Psalms 1 - 50by Mike Raiter
Many Christians will admit that they find it hard to pray. Amid life's busyness, it's difficult to maintain a regular, disciplined prayer life. In particular, it can be hard to keep on praying when God doesn't seem to hear or answer. We pray to find a job. We pray for healing. We pray for the salvation of family members. But it sometimes seems that these prayers are falling on God's deaf ears.
Many of the psalms express this kind of frustration, with God's faithful people wondering why God seems so distant in their time of suffering. In the opening two verses of Psalm 13, David asks the Lord four times: ″How long?″ David feels forgotten by the Lord, and wonders if God will ever listen to his cries for help (v. 1). Once again, the cause of his sorrow is some unnamed enemy. But God's silence has made his anguish even deeper, so there is sorrow in his heart (v. 2).
At the beginning of the psalm, David prays: ″How long will you hide your face from me?″ (v. 1). Then he prays for the Lord to turn around and ″look on me″ (v. 3). Back in Numbers, God told Aaron to say to Israel: ″The Lord bless you and keep you; the Lord make his face shine on you and be gracious to you; the Lord turn his face towards you and give you peace″ (Numbers 6:24-26). God turns His face towards us to bless us, and this is what David asks of the Lord.
Psalms is full of songs like these, where God's people lament. In almost every case, though, the final words are not of despair, but hope. Here, David trusts and rejoices in God's salvation and sings of God's goodness. This doesn't mean that he's stopped hurting and his problems have disappeared, but in the midst of lament he can have faith and rejoice.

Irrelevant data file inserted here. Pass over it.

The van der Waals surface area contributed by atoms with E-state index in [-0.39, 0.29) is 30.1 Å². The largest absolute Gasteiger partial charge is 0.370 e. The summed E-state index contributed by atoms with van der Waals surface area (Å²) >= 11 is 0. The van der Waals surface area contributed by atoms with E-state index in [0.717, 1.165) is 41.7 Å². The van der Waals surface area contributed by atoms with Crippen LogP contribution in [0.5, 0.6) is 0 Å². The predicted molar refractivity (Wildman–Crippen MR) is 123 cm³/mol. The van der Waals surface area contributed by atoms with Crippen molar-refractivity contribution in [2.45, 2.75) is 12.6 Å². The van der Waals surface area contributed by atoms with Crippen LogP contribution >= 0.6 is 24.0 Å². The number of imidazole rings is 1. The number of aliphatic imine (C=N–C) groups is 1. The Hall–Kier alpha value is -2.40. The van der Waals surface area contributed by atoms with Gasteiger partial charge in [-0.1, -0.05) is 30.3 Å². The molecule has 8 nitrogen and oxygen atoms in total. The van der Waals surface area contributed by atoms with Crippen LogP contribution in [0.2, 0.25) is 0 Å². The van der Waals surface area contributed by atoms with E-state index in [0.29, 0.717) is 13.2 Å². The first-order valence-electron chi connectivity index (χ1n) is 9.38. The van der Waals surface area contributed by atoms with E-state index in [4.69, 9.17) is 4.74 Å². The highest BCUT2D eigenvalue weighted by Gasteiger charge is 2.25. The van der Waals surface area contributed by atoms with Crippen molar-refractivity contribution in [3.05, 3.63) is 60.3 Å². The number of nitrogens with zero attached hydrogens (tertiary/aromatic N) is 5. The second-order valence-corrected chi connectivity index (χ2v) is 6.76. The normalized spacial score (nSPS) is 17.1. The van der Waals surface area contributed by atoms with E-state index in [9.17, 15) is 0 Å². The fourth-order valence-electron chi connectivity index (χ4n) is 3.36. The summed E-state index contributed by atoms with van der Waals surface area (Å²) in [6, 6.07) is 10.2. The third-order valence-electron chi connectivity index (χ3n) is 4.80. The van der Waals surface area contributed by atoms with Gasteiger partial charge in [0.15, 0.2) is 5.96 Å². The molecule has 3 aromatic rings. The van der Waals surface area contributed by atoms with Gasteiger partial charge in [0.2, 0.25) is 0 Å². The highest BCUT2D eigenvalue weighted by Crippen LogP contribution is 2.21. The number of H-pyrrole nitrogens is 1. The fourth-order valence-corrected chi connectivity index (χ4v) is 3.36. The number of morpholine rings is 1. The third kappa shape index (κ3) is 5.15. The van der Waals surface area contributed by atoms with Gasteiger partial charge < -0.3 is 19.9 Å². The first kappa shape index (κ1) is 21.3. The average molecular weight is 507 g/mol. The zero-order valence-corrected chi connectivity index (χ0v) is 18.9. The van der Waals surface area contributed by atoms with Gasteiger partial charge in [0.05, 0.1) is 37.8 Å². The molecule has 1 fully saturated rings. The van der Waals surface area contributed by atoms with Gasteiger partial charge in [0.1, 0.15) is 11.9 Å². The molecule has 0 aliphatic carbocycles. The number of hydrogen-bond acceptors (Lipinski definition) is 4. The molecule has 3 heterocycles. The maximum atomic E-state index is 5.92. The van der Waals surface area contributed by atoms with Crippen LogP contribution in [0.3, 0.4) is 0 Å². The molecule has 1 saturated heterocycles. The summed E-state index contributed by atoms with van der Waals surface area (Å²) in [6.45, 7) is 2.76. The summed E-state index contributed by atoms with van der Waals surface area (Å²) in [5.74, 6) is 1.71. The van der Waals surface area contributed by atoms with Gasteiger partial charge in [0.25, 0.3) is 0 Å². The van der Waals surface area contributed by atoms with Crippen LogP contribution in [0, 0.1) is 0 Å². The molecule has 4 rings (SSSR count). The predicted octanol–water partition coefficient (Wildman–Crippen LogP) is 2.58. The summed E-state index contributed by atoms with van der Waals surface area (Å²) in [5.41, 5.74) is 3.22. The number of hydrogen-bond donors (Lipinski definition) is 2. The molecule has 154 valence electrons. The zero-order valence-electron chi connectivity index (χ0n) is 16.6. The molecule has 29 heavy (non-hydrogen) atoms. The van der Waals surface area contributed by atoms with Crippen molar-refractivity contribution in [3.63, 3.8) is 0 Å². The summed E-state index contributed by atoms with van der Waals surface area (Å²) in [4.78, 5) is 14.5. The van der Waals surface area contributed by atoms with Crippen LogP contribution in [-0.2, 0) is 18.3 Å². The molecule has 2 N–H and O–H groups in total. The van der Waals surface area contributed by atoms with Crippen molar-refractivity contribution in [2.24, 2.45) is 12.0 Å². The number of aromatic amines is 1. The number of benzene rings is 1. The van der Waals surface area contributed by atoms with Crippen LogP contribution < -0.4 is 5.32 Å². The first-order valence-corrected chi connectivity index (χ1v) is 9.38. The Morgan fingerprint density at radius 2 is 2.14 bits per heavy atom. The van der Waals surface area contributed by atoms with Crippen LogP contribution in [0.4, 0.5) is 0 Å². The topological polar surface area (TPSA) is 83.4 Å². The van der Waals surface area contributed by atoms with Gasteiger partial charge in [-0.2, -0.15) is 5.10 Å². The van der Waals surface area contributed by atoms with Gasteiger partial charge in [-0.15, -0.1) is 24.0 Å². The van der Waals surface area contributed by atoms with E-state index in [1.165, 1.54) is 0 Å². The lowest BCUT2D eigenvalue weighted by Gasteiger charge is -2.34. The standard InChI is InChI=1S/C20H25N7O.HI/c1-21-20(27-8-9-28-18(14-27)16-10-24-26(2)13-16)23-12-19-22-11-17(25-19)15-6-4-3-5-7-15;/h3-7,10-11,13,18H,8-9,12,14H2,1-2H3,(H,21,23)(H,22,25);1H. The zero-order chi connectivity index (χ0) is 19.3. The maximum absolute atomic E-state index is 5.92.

God gives us permission to express our human emotion and cry out: ″How long, Lord?″ The Lord knows that maintaining faith while living in a hostile world isn't easy, and He has given us songs of sorrow to pour out our troubles to Him and to reassure ourselves of His faithfulness and power.
We usually don't know why the Lord sometimes seems to delay in answering prayer. In a parable about a persistent widow (Luke 18:1-8), Jesus tells us that He will definitely hear and answer our cries for justice. In the meantime, let us remain faithful in prayer, for ″when the Son of Man comes, will he find faith on the earth?″ (v. 8).
Have you had prayer experiences in which God seemed to be a long time in answering? How should we respond in such situations?
In the midst of hurts, doubts, and sorrows, how can David still sing praises to God? What can we learn from this?